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Category Archives: Windows Intune

Looking forward to 2016…

So, after leaving 2015 behind us and getting started in 2016 it’s time to have a look what 2016 is going to bring us.

2015 was the year that got the adoption of cloud technology really going and I expect more and more organizations to do so or start adopting more features cloud technology offers us. A very nice feature is that organizations start to understand better how convenient it is when the ‘gate’ for end users has shifted from Active Directory to Azure Active Directory.

Three big releases will most likely take place this year:

  • AzureStack;
  • Windows Server 2016;
  • System Center 2016.

I strongly believe the release of Windows Server 2016 will dramatically change the way we’re used to work and I really believe the following two features will enable it:

  • Nano Server;
  • Containers.

Since the release of Windows Server 2016 Technical Preview 3, and even more with Windows Server 2016 Technical Preview 4 we’re able to research and experiment with these two features. Fortunately, I don’t expect Windows Server 2016 RTM to be released in the first half of 2016. This allows me to play around with it and understand how it works so that I am prepared when it becomes available.

So, Windows Server 2016 is quite a big tip of the iceberg. With the rest all coming as well I expect 2016 to be a very busy year. But I expect to have a lot of fun with it as well…

So let’s see what’s going to happen this year, I look forward to it.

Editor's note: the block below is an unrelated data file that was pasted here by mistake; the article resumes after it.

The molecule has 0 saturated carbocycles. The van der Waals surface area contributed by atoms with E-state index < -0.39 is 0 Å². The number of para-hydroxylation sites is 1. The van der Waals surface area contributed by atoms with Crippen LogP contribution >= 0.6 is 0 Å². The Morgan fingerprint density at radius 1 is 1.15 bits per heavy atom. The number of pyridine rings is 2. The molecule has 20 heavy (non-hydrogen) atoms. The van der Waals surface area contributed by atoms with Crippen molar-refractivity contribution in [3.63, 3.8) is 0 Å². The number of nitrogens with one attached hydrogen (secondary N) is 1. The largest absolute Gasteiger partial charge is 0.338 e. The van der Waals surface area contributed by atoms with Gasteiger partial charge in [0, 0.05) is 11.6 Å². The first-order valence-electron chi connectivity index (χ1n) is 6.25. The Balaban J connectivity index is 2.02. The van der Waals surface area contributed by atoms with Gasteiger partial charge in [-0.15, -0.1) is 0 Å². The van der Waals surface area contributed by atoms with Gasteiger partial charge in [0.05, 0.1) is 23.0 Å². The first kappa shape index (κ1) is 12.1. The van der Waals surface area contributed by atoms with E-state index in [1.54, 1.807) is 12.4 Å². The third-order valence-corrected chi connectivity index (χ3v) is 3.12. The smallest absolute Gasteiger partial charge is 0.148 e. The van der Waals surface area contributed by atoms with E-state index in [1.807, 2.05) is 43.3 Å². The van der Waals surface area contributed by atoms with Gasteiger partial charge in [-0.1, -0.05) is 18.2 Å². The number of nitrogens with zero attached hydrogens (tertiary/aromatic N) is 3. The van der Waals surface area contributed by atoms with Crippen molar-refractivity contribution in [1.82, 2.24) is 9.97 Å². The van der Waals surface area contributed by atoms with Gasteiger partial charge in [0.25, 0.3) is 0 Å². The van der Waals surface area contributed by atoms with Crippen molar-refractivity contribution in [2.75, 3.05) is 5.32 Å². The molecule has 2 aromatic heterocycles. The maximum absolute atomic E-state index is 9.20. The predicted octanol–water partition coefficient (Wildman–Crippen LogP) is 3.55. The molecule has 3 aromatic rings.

Looking back at 2015…

So, the year 2015 is almost at its end. While I write this, I am already in my second week of my two week time off. And boy,I really needed this two week break.

2015 was an extremely busy year for me, and I can actually cut the year in half.

At the first half, I was still busy participating in a project where I designed and deployed System Center 2012 R2 Configuration Manager. I also built a stand-alone Image Building environment running MDT 2013. Unfortunately, the project took way longer than expected due the customer being unable to take ownership and start administering it by themselves. Eventually I decided to walk away after the contractual end date of my involvement despite the fact the project isn’t finished yet. The longer it took, the more frustrating the project became for me so the decision to walk away was eventually the right one.

This takes me to the second half. In the second half, I saw a dramatic shift in my job since I did only one Configuration Manager design and deployment in the second half of 2015. I started to extend my skillset on Enterprise Client Management a bit more with Microsoft Intune and Microsoft’s Public Cloud platform: Azure.

I also started to deliver more workshops, master classes and training sessions. This is something I really like to do and I want to thank those who made it possible for me. It allowed to me renew my Microsoft Certified Trainer certification.